In honour of it being the last week of Lent, I decided to explore a classic lenten practice this week, fasting. There are many different approaches to fasting, from total abstinence from food on certain days, as is common in some evangelical circles, to the giving up of a favorite food during the season, which is popular in many Mainline Protestant churches and has framed the popular conception of “giving something up for Lent.” For the purposes of this week, I chose to undertake the traditional Orthodox practice, which I’ll describe more fully below, for its simplicity and balance.
In the Christian tradition, I think it’s safe to say that fasting is among the most common yet most widely misunderstood sacred practices. It’s often thought ‘on the street’ to be about penance or punishment for sins, or about self-sacrifice. Thus, fasting is often looked at with suspicion. And certainly, if one assumes fasting is about sacrifice or punishment, then that suspicion is very justified from a Christian perspective. But that isn’t what fasting is about. We do not fast because it pleases God — in the words of one ancient hymn, “neither does the devil eat.” Nor do we fast in order to suffer — for God does not delight in seeing his creation in pain. Nor do we fast as a way of atoning for sin — for salvation is a gift of God’s grace, not something to be earned. Rather, fasting is about training in self-mastery, about freeing oneself from inappropriate attachments.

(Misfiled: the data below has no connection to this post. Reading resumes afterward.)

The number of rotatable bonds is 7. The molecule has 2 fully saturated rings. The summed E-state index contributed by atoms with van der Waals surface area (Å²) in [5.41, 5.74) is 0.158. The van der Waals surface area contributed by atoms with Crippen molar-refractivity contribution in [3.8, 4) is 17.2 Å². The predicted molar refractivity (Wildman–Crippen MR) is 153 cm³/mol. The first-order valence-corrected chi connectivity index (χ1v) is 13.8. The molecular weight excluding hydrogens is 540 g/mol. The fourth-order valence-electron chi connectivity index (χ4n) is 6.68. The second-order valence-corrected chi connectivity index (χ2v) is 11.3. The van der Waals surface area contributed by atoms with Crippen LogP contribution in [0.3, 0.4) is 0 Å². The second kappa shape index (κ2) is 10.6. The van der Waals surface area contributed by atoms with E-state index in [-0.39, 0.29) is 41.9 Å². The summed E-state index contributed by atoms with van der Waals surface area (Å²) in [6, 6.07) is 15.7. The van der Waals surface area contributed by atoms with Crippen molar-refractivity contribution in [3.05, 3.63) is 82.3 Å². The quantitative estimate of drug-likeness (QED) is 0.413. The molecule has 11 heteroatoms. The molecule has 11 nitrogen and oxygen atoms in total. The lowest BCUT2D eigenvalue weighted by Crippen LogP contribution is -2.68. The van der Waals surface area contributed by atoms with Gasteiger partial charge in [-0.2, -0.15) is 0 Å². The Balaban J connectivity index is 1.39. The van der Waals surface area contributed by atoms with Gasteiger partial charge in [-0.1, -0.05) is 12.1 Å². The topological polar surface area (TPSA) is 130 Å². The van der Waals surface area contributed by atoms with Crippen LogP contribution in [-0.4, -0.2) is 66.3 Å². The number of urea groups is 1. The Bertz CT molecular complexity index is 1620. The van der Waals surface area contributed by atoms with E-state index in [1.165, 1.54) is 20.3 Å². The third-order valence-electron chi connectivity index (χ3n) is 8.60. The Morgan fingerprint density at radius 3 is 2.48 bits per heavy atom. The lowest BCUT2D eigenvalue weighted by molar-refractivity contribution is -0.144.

It’s no accident that our relationship with food is the preliminary focus of this training in freedom. As a Q&A on the Orthodox Church in America (OCA)’s website very helpfully points out:
In our culture especially, food dominates the lives of many people. … We have eating disorders, diets galore, weight loss pills, liposuction treatments, stomach stapling—all sorts of things that proceed out of the fact that we often allow food, which in an of itself cannot possibly control us, to control us. We fast in order to gain control, to discipline ourselves, to gain control of those things that we have allowed to get out of control.
Yet, while food is an appropriate battleground, it is not the ultimate battle. Food is not sinful. A proper fast recognizes that food is only symbolic of the real fast from sin. When we fast, we should be mindful of fasting from slander and gossip, from envy and theft, and from any unhealthy attachment. Because fasting is about freedom, and freedom is ultimately about bearing good fruit, fasting is also about turning toward goodness, mercy, and grace. In the words of the prophet Isaiah:
Is not this the kind of fasting I have chosen:
to loose the chains of injustice
and untie the cords of the yoke,
to set the oppressed free
and break every yoke?
Is it not to share your food with the hungry
and to provide the poor wanderer with shelter—
when you see the naked, to clothe them,
and not to turn away from your own flesh and blood?
What is it?
In the tradition within which I fasted this week, the lenten fast includes full abstinence from meat (including fish), eggs, dairy, alcohol, and heavy oils. Meals should be simple and portions reasonable.
Further points to keep in mind:
- These rules of fasting are guidelines and should be relaxed for those who are elderly, in poor health, or pregnant.
- While eating meat and dairy is not sinful, wasting food is. Take extra care not to waste food when you fast.
- Normal rules of hospitality also still apply. If you are visiting a friend and they serve you meat, eat the meal they have prepared for you. The same would generally apply if your food is prepared in a cafeteria or you otherwise of little control over your meals.